The pre-admission phase incorporates all of the activities that occur in the outpatient setting or admissions process prior to the patient arriving in the hospital bed. This would include the activities that occur in the emergency department, admitting office/patient registration and patient bedding process, etc. Look for the following characteristics:

Admission phase
Critical case management functions during the admission phase include admission review for medical necessity and appropriate patient class using standardized inpatient utilization criteria. Case management activities in alignment with the revenue cycle include:

Concurrent phase
The concurrent phase of hospitalization is a busy time for case managers. During this phase, case managers are conduits of communication with physicians, the hospital healthcare team, the patient and family members, the  health plan CM, post-acute providers and community resources. At the same time, they are reviewing the patient's clinical status and progress, documenting their case management plan and interventions, identifying barriers to advancing the medical treatment plan and discharge plan and implementing a plan of action to address these barriers. Alignment with the revenue cycle during this phase includes:

Discharge phase

The discharge phase of hospitalization is an area of focus addressed in many of the Transitions of Care projects. National Transitions of Care Coalition, The Joint Commission and legislation mandating healthcare reform have highlighted the need for clinicians across the continuum of care to communicate with each other as hand-offs occur. Improving care transitions has an obvious effect on the quality of care and now, with the advent of the VBPP, quality measures will have a financial component as well. Case management programs featuring early discharge planning and assertive utilization management demonstrate the following:

Post-discharge phase

The post-discharge phase of hospitalization continues to highlight important activities for case management. Prompt attention to payer requests for retrospective reviews, providing discharge reviews and any additional clinical information required for authorizing inpatient days and follow-up on post-billing denials have a direct impact on the revenue cycle. Case management follow-up with targeted patient populations (e.g. those with readmissions, frequent ED visits or those with chronic diseases) may help to decrease readmissions and improve patient and physician satisfaction. Key case management activities in the post-discharge period that impact the revenue cycle include:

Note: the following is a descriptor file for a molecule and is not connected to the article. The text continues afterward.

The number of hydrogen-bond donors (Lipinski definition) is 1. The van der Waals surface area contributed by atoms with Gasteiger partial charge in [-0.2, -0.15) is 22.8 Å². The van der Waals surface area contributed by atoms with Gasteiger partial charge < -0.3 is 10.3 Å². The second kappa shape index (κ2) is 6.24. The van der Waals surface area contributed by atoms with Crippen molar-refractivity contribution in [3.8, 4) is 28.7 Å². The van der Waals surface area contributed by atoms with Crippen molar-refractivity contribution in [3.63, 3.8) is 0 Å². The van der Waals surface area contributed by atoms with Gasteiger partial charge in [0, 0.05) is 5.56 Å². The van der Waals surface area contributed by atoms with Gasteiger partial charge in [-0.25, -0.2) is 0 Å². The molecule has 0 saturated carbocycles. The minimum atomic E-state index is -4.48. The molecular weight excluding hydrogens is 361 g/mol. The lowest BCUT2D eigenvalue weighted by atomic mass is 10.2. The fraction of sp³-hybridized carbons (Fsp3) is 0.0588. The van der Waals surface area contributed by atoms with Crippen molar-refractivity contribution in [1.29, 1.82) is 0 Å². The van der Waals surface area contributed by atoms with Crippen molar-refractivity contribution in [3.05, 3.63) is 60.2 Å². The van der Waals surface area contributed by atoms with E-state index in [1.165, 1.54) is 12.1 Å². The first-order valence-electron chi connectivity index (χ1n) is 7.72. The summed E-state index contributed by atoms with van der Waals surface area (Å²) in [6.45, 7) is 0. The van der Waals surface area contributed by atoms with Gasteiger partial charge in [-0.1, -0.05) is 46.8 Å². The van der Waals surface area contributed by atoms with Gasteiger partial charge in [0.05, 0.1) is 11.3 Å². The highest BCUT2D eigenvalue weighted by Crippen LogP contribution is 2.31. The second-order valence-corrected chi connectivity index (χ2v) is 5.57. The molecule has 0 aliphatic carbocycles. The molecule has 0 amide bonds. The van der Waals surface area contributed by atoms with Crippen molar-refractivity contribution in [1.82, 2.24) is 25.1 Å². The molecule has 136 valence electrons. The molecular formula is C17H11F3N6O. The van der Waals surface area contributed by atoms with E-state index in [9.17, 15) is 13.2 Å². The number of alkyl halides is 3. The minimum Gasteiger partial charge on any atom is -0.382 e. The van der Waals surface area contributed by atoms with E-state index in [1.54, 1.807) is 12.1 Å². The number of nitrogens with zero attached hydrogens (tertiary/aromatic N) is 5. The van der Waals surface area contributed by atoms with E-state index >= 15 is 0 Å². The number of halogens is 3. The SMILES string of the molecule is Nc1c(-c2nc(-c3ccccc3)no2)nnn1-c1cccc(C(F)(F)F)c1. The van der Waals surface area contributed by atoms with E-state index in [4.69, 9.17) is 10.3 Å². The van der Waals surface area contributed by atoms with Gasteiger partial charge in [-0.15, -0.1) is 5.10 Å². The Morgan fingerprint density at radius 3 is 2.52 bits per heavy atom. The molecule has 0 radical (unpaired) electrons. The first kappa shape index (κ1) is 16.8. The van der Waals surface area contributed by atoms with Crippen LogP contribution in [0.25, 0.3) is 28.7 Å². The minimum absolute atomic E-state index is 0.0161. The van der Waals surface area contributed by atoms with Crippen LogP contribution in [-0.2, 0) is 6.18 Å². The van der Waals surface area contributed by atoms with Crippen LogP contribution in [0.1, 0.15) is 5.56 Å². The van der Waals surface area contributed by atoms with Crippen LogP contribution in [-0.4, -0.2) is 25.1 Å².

Strategies for aligning case management processes with revenue cycle and organizational goals

The case management department for a hospital should serve to integrate the clinical and financial goals for the organization. Key strategies for aligning a case management program to the revenue cycle include examining staffing performance, processes to maintain current education in case management principles, program goals and outcomes measurement and interdepartmental relationships — especially with finance. Additional strategies for finance leaders to undertake include:

The financial pressures on hospitals introduced by the economy and healthcare reform cannot be ignored. Ensuring that your case management department is a powerful resource and ally in supporting the revenue cycle is a vital approach for success.  

Kathleen Miodonski is a manager at The Camden Group, with over 16 years of experience in case management and utilization management in hospitals and health plans. She has successfully led case management departments through model redesign and implementation and has extensive expertise in hospital operations, managed care, and disease/utilization/case management.